What If They Gave a Day of Rage and Nobody Came?

Just like two years ago, rumors of nationwide 'Day of Rage' protests turned out to be much ado about nothing.

Published Jul 15, 2016

Back in August 2014, the shooting of Michael Brown, an unarmed black teenager, by a white police officer, in Ferguson, Missouri, prompted protests that roiled the area for weeks. In the wake of the controversial police shooting incident, rumors were swirling that the hacktivist collective Anonymous — acting in solidarity with the Black Lives Matter (BLM) movement — had called for 'Day of Rage' protests to be staged in cities across the United States on 21 August 2014.

We tackled those rumors in article we published at the time, noting that despite recent social media posts referencing a "Day of Rage" event, Anonymous is amorphous in nature and lacks central organization, so anyone could claim to be initiating an Anonymous "operation." We pointed out that there was no credible evidence anyone was actually organizing or endorsing protest actions like the ones mentioned in "Day of Rage" rumors, and indeed no such protests materialized on the alleged target date.

Two years later, in July 2016, the shooting deaths of two black men — Alton Sterling in Baton Rouge and Philando Castile in a suburb of St. Paul, Minnesota — by white police officers prompted another round of protests. Rumors again spread online that Anonymous had called for 'Day of Rage' protests to be staged in 36 (or 39) cities across the United States on 15 July 2016.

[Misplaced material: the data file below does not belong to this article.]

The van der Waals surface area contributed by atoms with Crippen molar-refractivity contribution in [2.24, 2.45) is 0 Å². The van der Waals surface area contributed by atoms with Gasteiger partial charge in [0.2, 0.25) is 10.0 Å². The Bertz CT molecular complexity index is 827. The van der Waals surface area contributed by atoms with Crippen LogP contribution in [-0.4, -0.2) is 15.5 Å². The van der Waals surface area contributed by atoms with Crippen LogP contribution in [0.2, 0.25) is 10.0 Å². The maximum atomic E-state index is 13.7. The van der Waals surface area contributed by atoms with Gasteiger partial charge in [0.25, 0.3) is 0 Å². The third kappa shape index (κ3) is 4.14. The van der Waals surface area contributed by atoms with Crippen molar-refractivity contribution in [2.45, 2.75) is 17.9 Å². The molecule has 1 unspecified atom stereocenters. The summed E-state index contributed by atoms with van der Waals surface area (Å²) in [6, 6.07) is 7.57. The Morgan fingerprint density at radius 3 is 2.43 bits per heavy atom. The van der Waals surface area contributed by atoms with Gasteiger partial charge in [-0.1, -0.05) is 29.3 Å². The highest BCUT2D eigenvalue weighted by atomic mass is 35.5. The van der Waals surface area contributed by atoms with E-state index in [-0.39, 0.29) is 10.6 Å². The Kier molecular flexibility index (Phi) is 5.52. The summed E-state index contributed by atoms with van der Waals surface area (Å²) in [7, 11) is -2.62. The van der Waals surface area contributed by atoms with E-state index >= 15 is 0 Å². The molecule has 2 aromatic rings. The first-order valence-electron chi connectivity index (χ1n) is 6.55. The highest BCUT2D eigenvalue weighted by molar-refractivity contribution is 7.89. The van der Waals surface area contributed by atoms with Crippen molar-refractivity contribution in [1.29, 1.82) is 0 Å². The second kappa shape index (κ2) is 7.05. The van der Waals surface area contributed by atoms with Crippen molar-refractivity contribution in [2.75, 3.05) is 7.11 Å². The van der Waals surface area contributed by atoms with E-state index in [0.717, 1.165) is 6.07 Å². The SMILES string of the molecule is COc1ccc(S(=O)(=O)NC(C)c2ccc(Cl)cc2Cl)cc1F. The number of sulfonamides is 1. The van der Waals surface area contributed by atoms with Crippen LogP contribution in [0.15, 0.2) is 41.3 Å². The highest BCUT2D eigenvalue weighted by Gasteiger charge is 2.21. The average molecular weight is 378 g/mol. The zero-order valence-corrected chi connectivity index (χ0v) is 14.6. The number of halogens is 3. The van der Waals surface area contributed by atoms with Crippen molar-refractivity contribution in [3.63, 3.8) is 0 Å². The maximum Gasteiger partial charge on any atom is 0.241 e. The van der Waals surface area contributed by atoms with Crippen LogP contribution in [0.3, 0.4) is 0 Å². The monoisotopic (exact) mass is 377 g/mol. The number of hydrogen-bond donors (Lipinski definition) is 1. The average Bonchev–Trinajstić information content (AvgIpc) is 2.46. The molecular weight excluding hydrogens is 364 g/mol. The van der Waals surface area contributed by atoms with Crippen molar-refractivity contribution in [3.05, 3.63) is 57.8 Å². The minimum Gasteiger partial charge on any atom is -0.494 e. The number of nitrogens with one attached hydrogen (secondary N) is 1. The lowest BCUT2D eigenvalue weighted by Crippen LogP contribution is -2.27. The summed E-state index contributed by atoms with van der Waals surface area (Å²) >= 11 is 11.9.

When those rumors started, we republished our article on the subject from August 2014, updating it to point out that the details of the "Day of Rage" rumors spread in 2016 were exactly the same as the ones that preceded the non-event of August 2014, right down to an identical list of cities and locations where "Day of Rage" protests would supposedly be taking place — nothing had changed other than the date. And once again, Anonymous had disclaimed that anyone representing that collective was organizing a nationwide protest movement:


Nonetheless, authorities erred on the side of caution. The U.S. Army, U.S. Navy and U.S. Air Force issued warnings that "protests and public gatherings are scheduled throughout the United States and Canada." The U.S. Department of Defense issued a similar warning to their personnel. Local news reports from cities such as Memphis, Dallas, Des Moines, Pittsburgh, and St. Louis referenced police preparation or other anticipation of upcoming "Day of Rage" protests — even as St. Louis Police Chief Sam Dotson observed that a “Day of Rage” protest scheduled for downtown St. Louis the previous year had drawn a mere three people.

So, what took place in the cities supposedly targeted for protests on the 2016 "Day of Rage"? Mostly police and civilians standing around peacefully watching as nothing of note took place:



This certainly isn't to find fault or criticize police anywhere; it's their duty to be prepared for the worst and be in place to protect civilians and property, even if the probability of violence seems low. But perhaps the next time "Day of Rage" rumors spread across the Internet, we'll all have worked out a better approach than preparing for the worst.

David Mikkelson founded the site now known as back in 1994.